Oct 17 2014

Why a Larger Cord Blood Collection is Better

Posted by Martin Smithmyer

Cord Blood 2.0 has officially been launched! This product was developed to help make cord blood a better and more viable treatment option, and after doing some thorough research, we found that the best way to accomplish this goal was to find a way to increase the size of cord blood collections.  We added the novel Gravity Stand to allow for gravity-assisted cord blood collections, and are now able to collect up to 2x the industry averages for volume of cord blood and number of stem cells collected.  A typical cord blood collection contains enough stem cells to treat patients weighing up to 65 pounds, so collecting more stem cells would expand treatment options as well as the number of patients eligible for transplants.  Below are some excerpts from reputable medical journals explaining why larger cord blood collections are better:

“The principal limitation of UCB is the finite and low number of stem cells present, which delay the time to HSC engraftment and prohibit further collection of stem cells or lymphocytes.  Many strategies to overcome this are currently being explored, and, if successful, may broaden the applicability of UCB transplantation yet further.” -Practical Transfusion Medicine, February 2013

“A major limitation to the use of cord-blood grafts in adults is the concern that these grafts have an insufficient number of precursor cells as compared with bone-marrow grafts.  Reports of cord-blood transplantation in adults suggest that hematopoietic recovery is faster with higher cell doses.” -The New England Journal of Medicine, November 2004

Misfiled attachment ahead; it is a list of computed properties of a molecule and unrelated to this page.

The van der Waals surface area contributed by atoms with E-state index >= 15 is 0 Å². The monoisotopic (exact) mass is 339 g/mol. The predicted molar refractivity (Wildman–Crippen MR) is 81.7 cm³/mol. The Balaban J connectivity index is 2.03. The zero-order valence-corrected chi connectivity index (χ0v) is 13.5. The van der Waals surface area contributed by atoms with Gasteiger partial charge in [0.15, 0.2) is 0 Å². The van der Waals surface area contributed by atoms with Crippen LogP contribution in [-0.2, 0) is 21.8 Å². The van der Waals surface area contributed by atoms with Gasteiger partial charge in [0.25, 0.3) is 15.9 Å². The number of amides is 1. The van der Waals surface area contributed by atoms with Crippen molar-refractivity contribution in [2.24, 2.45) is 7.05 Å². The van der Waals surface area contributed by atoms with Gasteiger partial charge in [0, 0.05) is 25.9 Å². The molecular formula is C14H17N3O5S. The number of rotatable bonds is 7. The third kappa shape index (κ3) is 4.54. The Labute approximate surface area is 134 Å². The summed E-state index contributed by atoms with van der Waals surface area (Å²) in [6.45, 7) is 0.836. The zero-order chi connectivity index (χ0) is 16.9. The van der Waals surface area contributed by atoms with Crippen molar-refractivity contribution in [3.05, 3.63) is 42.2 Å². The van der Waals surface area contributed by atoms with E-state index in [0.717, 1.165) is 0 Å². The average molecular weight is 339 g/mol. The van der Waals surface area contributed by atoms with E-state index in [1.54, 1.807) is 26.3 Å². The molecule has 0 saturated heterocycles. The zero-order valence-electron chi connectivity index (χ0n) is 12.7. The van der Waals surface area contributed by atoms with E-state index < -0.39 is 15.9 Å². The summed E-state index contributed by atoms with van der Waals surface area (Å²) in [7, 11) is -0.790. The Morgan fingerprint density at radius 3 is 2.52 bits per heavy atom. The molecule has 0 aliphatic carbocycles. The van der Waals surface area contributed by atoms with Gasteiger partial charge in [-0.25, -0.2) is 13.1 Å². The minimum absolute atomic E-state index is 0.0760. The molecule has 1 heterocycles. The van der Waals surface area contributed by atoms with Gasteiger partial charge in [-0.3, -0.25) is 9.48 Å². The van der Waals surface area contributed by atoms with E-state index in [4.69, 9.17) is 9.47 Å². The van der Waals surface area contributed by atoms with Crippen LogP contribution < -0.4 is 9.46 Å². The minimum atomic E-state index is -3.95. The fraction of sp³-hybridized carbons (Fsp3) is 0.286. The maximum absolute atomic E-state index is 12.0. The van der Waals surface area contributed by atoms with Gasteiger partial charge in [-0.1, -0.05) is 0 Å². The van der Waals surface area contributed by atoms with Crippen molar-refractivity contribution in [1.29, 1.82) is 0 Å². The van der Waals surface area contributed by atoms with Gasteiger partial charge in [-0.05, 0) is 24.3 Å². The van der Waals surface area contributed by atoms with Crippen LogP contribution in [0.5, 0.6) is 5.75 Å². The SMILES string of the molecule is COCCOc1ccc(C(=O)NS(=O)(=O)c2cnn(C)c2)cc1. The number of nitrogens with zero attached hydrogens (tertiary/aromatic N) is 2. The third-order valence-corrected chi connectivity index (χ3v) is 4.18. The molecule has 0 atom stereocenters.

“Graft cell dose is an important determinant  of hematopoietic recovery and overall outcome following UCB transplantation, and the limited cell dose of single UCB units has been a major barrier to its more widespread use.” -Current Opinion in Immunology, August 2006

“The major disadvantage of cord blood stem cells concerns what is called cell dose.  The number of stem cells in a typical cord blood donation is about one tenth of what is obtained from an adult bone marrow donor.  Thus, cord blood from single donors is generally limited to treating small children.” -Pediatrics for Parents, June 2009

“A major factor that limits the use of cord blood is the number of nucleated cells and CD34+ cells in the graft.  There is a consensus that a unit of cord blood should have at least 2.0 x 10^7 nucleated cells per kilogram at the time of freezing and no more than two disparities in the matching for HLA-A, B, or DRB1, alone or in combination, with the recipient.” -The New England Journal of Medicine, November 2004

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